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Prey electivity and optimal diet in visually oriented anurans

Grant number: 12/21051-0
Support Opportunities:Scholarships in Brazil - Scientific Initiation
Effective date (Start): December 01, 2012
Effective date (End): November 30, 2013
Field of knowledge:Biological Sciences - Zoology - Animal Behavior
Principal Investigator:Luis Felipe de Toledo Ramos Pereira
Grantee:Rafael Pereira da Ponte
Host Institution: Instituto de Biologia (IB). Universidade Estadual de Campinas (UNICAMP). Campinas , SP, Brazil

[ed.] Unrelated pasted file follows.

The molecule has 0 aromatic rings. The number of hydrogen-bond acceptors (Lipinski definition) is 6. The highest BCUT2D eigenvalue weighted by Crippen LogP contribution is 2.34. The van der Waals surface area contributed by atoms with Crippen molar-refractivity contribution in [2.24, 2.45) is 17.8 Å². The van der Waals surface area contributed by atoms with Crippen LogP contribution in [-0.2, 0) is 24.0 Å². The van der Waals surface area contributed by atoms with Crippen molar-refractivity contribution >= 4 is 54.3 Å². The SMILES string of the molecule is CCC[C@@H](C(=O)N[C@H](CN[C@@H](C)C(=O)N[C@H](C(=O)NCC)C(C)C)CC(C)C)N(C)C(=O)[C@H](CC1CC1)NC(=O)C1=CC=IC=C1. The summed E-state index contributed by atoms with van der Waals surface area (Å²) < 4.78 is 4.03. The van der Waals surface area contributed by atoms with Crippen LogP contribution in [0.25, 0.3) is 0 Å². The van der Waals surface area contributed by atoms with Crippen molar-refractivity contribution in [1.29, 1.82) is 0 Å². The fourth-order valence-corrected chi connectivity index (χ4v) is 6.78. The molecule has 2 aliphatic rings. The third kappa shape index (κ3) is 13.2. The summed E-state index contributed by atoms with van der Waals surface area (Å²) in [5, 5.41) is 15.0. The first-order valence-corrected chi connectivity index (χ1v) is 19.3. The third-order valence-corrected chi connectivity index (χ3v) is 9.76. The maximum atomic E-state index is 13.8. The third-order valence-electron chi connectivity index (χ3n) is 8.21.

Bufonidae can be considered "ant-specialist" (i.e., specialized ant predator). On the other hand, some authors classify them as generalists. Ranidae, however, are considered to be generalist predators. The difference between these two classifications is relative to the ability to choose prey types. According to the optimal foraging hypothesis, prey can be ranked in terms of energy/handling time ratio. This theory predicts that the predator tends to maximize their rate of energy intake consuming preferably prey of the top of this ranking, those that offer the most energy at the lowest hunting cost. In order to test this theory for anurans, we will use 3 anuran species as models: Rhinella icterica, Rhinella schneideri (Bufonidae) and Lithobates catesbeianus (Ranidae). We collected 3 R. icterica and 8 R. schneideri males nearby Unicamp, Campinas, and 30 L. catesbeianus juvenile acquired from a frog farm. For each individual it was offered different prey categories, in pairs, performing the following combinations: 1) small prey, 2) large prey, 3) small prey + large prey. The chosen prey species were: (1) workers of Atta sexdens, (2) soldiers of A. sexdens, (3) Nauphoeta cinerea and (4) Blaberus sp. The experiments were recorded enabling us to obtain information such as the prey choosed by the anuran, the most active and the bigger prey available. The results show that visualy oriented anurans have the hability to choose prey according to a scale, beign movement the first filter (choosing prey that are moving) and size the second filter (preferring the bigger prey) and that this selectivity is inate, at least in L. catesbeianus. The movement must affect prey visualization. Given that size and not prey type (roach or ant) was the only variable subjected to choice, we sugest that Bufonidae from Rhinella genera are not ant-specialist, as reported. Lithobates catesbeianus didn't show preference for any prey type, wich corroborates it's classification as generalist. (AU)

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